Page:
A current math teacher at Palisades Charter High School takes a look at the issue of student cheating in an op-ed piece in Tuesday’s L.A. Times:,0,6524981.story
   Is it the role of education to turn out “thinkers or test takers?”  That’s the partial title of an extended editorial in Sunday’s Times that compares what schools in the U.S. are turning versus what China is trying to achieve:,0,5690286.story
   Several months ago the “Ed News” reported on a story about students posting pictures of standardized test items on various social media.  With test results soon to be released, yesterday’s L.A. Times reports on how several schools and districts are reacting to the news that some of their students are involved:,0,7856207.story  In a follow-up story the Times details how several districts were not alerted to the fact that their pupils participated in the posting of photos:  A student who used to attend North Hollywood High (LAUSD) has been identified as one of the people who posted pictures online of test materials:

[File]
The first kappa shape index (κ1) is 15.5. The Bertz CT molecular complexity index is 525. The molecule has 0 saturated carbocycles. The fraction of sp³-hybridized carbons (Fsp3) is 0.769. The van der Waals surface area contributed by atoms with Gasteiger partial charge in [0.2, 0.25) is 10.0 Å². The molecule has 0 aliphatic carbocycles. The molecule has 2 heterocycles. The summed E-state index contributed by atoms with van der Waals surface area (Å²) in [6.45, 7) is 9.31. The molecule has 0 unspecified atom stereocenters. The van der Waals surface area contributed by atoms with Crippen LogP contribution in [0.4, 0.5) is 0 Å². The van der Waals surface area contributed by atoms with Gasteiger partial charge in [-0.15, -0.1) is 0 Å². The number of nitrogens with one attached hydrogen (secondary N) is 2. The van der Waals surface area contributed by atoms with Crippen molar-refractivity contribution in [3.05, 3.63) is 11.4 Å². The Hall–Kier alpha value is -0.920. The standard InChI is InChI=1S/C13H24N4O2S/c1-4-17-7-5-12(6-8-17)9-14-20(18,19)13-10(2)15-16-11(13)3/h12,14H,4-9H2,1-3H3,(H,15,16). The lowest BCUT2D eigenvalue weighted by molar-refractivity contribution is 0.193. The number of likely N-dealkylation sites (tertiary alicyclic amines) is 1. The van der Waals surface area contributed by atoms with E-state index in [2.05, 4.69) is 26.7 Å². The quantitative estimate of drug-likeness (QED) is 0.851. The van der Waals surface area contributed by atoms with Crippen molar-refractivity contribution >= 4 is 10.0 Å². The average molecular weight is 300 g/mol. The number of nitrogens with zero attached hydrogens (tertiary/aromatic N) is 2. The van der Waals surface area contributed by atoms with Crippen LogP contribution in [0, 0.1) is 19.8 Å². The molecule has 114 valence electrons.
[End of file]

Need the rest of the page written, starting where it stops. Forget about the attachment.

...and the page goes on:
Today’s L.A. Times reports on two foundations that are providing grant money to help underprivileged students attend after-school programs that have been decimated by budget cuts:,0,490915.story
   How does the largest online school program (K12 Inc) stack up against similar charter and public schools?  The answer is its students “lag behind” on measures of achievement and graduation rates according to a new study from the National Education Policy Center (NEPC) highlighted in this article from the Washington Post.  It includes a link to the full report (65 pages):
   And finally, should California’s 8th graders be taught Algebra I?  There’s a lot of controversy around that question.  A committee appointed by the State Dept. of Education has been given the task of providing a definitive answer to that question along with helping to implement the new Common Core Math standards according to this item from EdSource:
 Enjoy the warm (hot?) weather this weekend!

Dave Alpert (’71)
Chief Commissar